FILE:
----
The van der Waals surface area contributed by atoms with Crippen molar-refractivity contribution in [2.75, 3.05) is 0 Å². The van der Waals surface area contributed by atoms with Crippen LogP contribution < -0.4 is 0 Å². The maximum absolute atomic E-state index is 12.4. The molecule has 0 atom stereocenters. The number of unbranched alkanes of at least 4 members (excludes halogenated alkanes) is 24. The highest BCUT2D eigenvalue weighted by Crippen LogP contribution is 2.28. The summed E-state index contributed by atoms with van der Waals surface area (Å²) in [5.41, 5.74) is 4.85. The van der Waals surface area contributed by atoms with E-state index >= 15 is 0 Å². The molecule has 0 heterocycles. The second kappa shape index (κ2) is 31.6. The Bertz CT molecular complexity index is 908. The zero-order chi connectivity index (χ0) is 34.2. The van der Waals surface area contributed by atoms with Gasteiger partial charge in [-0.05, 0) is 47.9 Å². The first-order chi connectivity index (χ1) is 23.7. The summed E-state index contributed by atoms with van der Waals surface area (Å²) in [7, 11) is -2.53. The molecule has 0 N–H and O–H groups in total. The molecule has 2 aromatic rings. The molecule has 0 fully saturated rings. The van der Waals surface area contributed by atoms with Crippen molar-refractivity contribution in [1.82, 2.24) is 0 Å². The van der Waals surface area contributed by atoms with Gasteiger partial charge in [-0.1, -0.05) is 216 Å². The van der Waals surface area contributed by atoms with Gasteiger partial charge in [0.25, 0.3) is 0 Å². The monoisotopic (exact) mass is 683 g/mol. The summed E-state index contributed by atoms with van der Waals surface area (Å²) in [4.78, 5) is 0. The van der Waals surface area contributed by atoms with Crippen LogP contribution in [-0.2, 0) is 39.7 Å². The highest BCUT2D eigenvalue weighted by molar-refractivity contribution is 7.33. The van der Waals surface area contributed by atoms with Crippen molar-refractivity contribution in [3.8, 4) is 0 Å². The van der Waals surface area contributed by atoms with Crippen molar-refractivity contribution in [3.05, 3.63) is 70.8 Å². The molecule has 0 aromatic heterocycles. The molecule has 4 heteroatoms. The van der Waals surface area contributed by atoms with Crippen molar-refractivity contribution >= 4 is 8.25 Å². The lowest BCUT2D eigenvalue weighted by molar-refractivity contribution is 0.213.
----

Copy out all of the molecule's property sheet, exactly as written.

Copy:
The van der Waals surface area contributed by atoms with Crippen molar-refractivity contribution in [2.75, 3.05) is 0 Å². The van der Waals surface area contributed by atoms with Crippen LogP contribution < -0.4 is 0 Å². The maximum absolute atomic E-state index is 12.4. The molecule has 0 atom stereocenters. The number of unbranched alkanes of at least 4 members (excludes halogenated alkanes) is 24. The highest BCUT2D eigenvalue weighted by Crippen LogP contribution is 2.28. The summed E-state index contributed by atoms with van der Waals surface area (Å²) in [5.41, 5.74) is 4.85. The van der Waals surface area contributed by atoms with E-state index >= 15 is 0 Å². The molecule has 0 heterocycles. The second kappa shape index (κ2) is 31.6. The Bertz CT molecular complexity index is 908. The zero-order chi connectivity index (χ0) is 34.2. The van der Waals surface area contributed by atoms with Gasteiger partial charge in [-0.05, 0) is 47.9 Å². The first-order chi connectivity index (χ1) is 23.7. The summed E-state index contributed by atoms with van der Waals surface area (Å²) in [7, 11) is -2.53. The molecule has 0 N–H and O–H groups in total. The molecule has 2 aromatic rings. The molecule has 0 fully saturated rings. The van der Waals surface area contributed by atoms with Crippen molar-refractivity contribution in [1.82, 2.24) is 0 Å². The van der Waals surface area contributed by atoms with Gasteiger partial charge in [-0.1, -0.05) is 216 Å². The van der Waals surface area contributed by atoms with Gasteiger partial charge in [0.25, 0.3) is 0 Å². The monoisotopic (exact) mass is 683 g/mol. The summed E-state index contributed by atoms with van der Waals surface area (Å²) in [4.78, 5) is 0. The van der Waals surface area contributed by atoms with Crippen LogP contribution in [-0.2, 0) is 39.7 Å². The highest BCUT2D eigenvalue weighted by molar-refractivity contribution is 7.33. The van der Waals surface area contributed by atoms with Crippen molar-refractivity contribution in [3.8, 4) is 0 Å². The van der Waals surface area contributed by atoms with Crippen molar-refractivity contribution in [3.05, 3.63) is 70.8 Å². The molecule has 0 aromatic heterocycles. The molecule has 4 heteroatoms. The van der Waals surface area contributed by atoms with Crippen molar-refractivity contribution >= 4 is 8.25 Å². The lowest BCUT2D eigenvalue weighted by molar-refractivity contribution is 0.213.